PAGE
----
Another 50-state report has rated Hawaii among the worst in the nation for its hostile business and tax climate.
The Small Business & Entrepreneurship, in its report Business Tax Index 2012: Best to Worst State Tax Systems for Entrepreneurship and Small Business, ranked Hawaii as 43rd best of 50 states and the District of Columbia.
Some 18 categories of tax measures were included in the evaluation.
The most damaging taxes are income taxes because “they impact incentives for working, investing and entrepreneurship,” the report said. Hawaii has the highest income taxes in the nation at 11 percent.
Jonathan Williams, the Director of Tax and Fiscal Policy Task Force for the American Legislative Exchange Council in Washington, D.C., released a separate report, Rich States, Poor States, just days ago that ranked Hawaii at number 46 and said Hawaii is one of the state’s with the dimmest economic futures.
Williams, who met with lawmakers in Hawaii last year, said: “With Oregon reducing their income tax, Hawaii stands alone as the state with the highest income tax in America. Based on our research in Rich States, Poor States, we find the states with the highest income taxes continually lose economic development, population, and jobs to the states with lower taxes. As policy makers look for ways to get Hawaii’s economic outlook out of the bottom 10 nationally, policies that enhance competitiveness will be key.”
Hawaii, which has a General Excise Gross Income Tax levied on all goods and services, also ranked worst in the category of Sales, Gross Receipts and Excise Taxes, including taxes on tobacco, alcohol and insurance.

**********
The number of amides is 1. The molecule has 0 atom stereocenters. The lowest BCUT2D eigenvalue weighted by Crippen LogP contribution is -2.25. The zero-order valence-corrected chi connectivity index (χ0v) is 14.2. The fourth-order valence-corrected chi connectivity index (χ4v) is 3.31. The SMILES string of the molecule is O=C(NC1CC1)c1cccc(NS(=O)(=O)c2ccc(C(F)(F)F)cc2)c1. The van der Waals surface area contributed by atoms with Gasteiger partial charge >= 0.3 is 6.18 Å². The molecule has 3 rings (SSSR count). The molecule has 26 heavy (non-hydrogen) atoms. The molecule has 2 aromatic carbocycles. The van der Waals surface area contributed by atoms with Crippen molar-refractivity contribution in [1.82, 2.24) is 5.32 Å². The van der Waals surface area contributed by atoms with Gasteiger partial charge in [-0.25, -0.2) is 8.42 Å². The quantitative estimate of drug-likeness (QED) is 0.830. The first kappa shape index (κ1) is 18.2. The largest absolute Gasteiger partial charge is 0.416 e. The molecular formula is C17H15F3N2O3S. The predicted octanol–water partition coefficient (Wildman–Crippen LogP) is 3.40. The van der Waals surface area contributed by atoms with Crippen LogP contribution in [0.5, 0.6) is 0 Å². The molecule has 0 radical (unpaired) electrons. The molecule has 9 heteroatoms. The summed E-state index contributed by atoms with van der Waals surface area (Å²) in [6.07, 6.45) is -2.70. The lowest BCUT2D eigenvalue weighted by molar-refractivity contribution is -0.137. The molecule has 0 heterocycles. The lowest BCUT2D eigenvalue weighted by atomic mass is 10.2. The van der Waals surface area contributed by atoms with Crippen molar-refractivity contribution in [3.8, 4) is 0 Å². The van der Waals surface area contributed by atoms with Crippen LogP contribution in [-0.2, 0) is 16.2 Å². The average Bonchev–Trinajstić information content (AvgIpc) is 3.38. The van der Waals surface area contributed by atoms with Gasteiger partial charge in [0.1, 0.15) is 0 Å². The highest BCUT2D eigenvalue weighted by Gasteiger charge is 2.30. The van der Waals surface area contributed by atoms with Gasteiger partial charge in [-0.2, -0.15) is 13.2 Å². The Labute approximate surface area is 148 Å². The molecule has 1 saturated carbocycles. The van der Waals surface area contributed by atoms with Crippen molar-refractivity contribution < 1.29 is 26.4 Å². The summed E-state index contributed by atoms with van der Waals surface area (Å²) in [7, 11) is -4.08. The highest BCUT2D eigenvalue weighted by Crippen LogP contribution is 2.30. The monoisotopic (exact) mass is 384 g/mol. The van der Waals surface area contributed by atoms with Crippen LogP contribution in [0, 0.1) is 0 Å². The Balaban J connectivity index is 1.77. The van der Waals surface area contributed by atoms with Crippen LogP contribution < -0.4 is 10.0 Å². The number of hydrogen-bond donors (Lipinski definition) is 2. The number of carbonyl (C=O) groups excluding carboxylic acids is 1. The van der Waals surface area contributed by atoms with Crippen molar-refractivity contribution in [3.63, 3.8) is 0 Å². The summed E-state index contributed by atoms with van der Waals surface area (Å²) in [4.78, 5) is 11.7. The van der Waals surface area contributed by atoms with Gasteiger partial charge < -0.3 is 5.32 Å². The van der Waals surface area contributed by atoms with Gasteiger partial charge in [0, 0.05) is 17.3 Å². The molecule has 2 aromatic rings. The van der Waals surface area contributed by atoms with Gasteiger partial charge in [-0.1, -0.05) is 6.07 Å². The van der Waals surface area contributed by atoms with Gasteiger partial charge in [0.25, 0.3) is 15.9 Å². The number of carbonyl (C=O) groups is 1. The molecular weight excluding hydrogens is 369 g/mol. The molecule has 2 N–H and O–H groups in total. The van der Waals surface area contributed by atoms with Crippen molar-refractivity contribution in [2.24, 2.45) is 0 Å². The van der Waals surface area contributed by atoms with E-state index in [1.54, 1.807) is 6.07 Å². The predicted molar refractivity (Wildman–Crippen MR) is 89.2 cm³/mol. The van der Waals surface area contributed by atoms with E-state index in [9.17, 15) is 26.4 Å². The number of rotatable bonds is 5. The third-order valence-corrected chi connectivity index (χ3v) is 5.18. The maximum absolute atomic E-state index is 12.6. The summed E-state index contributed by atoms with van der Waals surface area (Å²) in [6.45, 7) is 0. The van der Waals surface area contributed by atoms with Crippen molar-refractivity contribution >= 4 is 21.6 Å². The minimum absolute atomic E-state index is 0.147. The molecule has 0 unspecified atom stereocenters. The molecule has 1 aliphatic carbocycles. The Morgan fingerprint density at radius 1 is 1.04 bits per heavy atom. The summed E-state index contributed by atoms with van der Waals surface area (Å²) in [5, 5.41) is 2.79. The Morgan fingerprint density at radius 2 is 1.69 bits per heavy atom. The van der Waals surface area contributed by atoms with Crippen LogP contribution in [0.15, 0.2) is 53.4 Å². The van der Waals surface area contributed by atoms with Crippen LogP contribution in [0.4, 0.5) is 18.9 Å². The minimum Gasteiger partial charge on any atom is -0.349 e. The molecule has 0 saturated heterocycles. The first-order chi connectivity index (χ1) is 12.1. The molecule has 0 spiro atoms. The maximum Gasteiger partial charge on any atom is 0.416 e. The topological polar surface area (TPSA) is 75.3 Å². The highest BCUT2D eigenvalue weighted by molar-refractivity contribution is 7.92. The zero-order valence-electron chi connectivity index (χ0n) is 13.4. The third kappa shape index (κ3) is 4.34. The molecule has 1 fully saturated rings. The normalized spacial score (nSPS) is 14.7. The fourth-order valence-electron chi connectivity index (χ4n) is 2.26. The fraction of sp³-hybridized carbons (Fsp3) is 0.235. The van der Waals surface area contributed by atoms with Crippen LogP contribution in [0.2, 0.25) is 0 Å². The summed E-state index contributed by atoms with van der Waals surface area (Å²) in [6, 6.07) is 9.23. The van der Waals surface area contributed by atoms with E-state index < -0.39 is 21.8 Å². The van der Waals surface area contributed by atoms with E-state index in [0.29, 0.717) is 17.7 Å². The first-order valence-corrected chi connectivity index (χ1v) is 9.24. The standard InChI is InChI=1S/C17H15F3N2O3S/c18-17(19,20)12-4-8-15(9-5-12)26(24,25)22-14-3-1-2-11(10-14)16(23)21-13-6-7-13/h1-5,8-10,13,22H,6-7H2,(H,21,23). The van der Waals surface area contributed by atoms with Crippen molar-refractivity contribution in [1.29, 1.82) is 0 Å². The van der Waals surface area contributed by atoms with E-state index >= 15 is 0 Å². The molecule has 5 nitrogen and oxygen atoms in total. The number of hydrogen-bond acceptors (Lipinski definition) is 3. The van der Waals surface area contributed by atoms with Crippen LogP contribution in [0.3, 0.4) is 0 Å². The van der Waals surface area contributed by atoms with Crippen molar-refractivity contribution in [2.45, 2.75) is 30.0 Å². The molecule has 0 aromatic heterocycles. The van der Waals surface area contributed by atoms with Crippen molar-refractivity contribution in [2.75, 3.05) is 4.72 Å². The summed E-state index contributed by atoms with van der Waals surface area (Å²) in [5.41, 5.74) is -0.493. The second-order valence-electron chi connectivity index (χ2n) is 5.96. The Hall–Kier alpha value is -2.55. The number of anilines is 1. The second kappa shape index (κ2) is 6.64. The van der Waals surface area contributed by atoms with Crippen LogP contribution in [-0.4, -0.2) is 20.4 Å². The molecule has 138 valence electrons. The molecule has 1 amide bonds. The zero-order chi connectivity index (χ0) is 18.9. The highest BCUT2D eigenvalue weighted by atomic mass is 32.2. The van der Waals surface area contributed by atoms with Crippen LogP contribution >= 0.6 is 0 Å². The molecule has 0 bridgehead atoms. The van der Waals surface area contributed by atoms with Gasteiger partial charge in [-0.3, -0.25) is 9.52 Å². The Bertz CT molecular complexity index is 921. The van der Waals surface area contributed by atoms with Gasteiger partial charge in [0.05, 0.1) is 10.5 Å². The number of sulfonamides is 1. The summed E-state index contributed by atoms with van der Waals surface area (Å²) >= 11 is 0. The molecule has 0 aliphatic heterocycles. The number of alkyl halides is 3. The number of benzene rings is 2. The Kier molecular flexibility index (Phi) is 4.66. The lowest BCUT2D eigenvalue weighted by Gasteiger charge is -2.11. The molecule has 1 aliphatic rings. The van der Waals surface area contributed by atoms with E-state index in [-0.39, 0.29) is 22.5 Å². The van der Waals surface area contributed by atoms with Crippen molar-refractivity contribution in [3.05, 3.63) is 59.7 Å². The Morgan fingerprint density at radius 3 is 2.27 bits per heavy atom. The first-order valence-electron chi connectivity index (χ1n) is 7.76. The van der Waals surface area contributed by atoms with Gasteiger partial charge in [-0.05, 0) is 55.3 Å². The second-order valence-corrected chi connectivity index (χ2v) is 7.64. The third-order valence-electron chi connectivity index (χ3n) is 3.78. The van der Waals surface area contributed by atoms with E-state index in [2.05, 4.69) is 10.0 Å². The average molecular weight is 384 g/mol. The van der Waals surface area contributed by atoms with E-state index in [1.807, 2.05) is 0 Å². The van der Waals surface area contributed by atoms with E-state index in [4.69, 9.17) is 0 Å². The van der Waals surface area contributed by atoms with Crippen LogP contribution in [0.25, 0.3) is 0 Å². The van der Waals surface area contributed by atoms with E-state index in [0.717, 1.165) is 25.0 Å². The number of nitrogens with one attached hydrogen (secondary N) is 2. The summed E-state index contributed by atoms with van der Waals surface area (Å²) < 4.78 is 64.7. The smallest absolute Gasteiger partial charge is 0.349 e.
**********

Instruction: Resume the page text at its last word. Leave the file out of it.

“High consumption-based taxes can re-direct consumer purchases, and, especially if combined with other levies like income and property taxes, can serve as real disincentives to productive economic activity. In addition, gross receipts taxes (such as those in Hawaii) present problems because, unlike other consumption-based levies, they are largely hidden from the view of consumers, and therefore, are easier to increase,” the report said.
Hawaii is 45th in Unemployment Tax Rates, a tax the report calls “another burden on entrepreneurs and business.” For Corporate Income Tax, Hawaii fared better with a 21 ranking.
Hawaii ranked near the poorest for Gas Taxes at number 48. As the report notes, every business is impacted by the costs of operating motor vehicles. For Diesel Tax, Hawaii’s ranking drop further to number 50 of 51.
Senate Minority Leader Sam Slom, (R-Hawaii Kai – Diamond Head), who also serves as president of the small business advocacy group, Smart Business Hawaii, said he is surprised Hawaii is only ranked 7th from the bottom this year, but maintained the ranking can and should be improved.
“The fact that Hawaii is always ranked near the bottom of each annual list should be a wakeup call to our majority lawmakers, but it is not,” Slom said. “Most of them have never met a private payroll in their life so they can’t comprehend how difficult it is to be in business and the impact of a high tax burden.”
Slom said this year, in lieu of major new or increased taxes ——although there are several pending——the Hawaii Legislature is offering more and higher “fees.”
“The impact is the same: tax or fee, our residents continue to bear a high burden, lower standard of living, and a hostile business climate,” said Slom, a supporter of, and occasional columnist for, Hawaii Reporter.